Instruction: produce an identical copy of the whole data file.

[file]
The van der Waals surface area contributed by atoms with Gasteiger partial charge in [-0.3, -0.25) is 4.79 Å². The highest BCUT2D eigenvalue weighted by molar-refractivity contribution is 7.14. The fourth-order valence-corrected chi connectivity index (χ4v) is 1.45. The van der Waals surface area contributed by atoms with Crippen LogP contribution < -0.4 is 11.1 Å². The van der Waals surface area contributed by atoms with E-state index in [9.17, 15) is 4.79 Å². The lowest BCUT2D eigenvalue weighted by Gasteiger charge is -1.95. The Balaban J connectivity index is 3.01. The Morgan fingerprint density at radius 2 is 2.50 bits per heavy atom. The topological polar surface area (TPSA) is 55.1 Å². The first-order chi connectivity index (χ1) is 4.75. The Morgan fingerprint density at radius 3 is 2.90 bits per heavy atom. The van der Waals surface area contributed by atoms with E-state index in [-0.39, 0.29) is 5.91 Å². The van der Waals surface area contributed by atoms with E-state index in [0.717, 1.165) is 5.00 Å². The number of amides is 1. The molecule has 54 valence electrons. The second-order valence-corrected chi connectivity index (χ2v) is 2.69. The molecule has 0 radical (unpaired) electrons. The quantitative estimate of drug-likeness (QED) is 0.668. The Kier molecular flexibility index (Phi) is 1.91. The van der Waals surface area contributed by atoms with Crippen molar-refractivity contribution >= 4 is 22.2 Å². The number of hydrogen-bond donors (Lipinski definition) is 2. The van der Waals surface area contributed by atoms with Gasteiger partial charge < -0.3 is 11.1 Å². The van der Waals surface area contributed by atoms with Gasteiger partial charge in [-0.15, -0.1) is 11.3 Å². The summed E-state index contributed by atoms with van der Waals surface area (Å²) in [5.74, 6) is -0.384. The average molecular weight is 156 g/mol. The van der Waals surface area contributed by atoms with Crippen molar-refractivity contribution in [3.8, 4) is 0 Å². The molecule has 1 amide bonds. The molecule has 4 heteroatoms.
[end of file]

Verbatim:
The van der Waals surface area contributed by atoms with Gasteiger partial charge in [-0.3, -0.25) is 4.79 Å². The highest BCUT2D eigenvalue weighted by molar-refractivity contribution is 7.14. The fourth-order valence-corrected chi connectivity index (χ4v) is 1.45. The van der Waals surface area contributed by atoms with Crippen LogP contribution < -0.4 is 11.1 Å². The van der Waals surface area contributed by atoms with E-state index in [9.17, 15) is 4.79 Å². The lowest BCUT2D eigenvalue weighted by Gasteiger charge is -1.95. The Balaban J connectivity index is 3.01. The Morgan fingerprint density at radius 2 is 2.50 bits per heavy atom. The topological polar surface area (TPSA) is 55.1 Å². The first-order chi connectivity index (χ1) is 4.75. The Morgan fingerprint density at radius 3 is 2.90 bits per heavy atom. The van der Waals surface area contributed by atoms with E-state index in [-0.39, 0.29) is 5.91 Å². The van der Waals surface area contributed by atoms with E-state index in [0.717, 1.165) is 5.00 Å². The number of amides is 1. The molecule has 54 valence electrons. The second-order valence-corrected chi connectivity index (χ2v) is 2.69. The molecule has 0 radical (unpaired) electrons. The quantitative estimate of drug-likeness (QED) is 0.668. The Kier molecular flexibility index (Phi) is 1.91. The van der Waals surface area contributed by atoms with Crippen molar-refractivity contribution >= 4 is 22.2 Å². The number of hydrogen-bond donors (Lipinski definition) is 2. The van der Waals surface area contributed by atoms with Gasteiger partial charge < -0.3 is 11.1 Å². The van der Waals surface area contributed by atoms with Gasteiger partial charge in [-0.15, -0.1) is 11.3 Å². The summed E-state index contributed by atoms with van der Waals surface area (Å²) in [5.74, 6) is -0.384. The average molecular weight is 156 g/mol. The van der Waals surface area contributed by atoms with Crippen molar-refractivity contribution in [3.8, 4) is 0 Å². The molecule has 1 amide bonds. The molecule has 4 heteroatoms.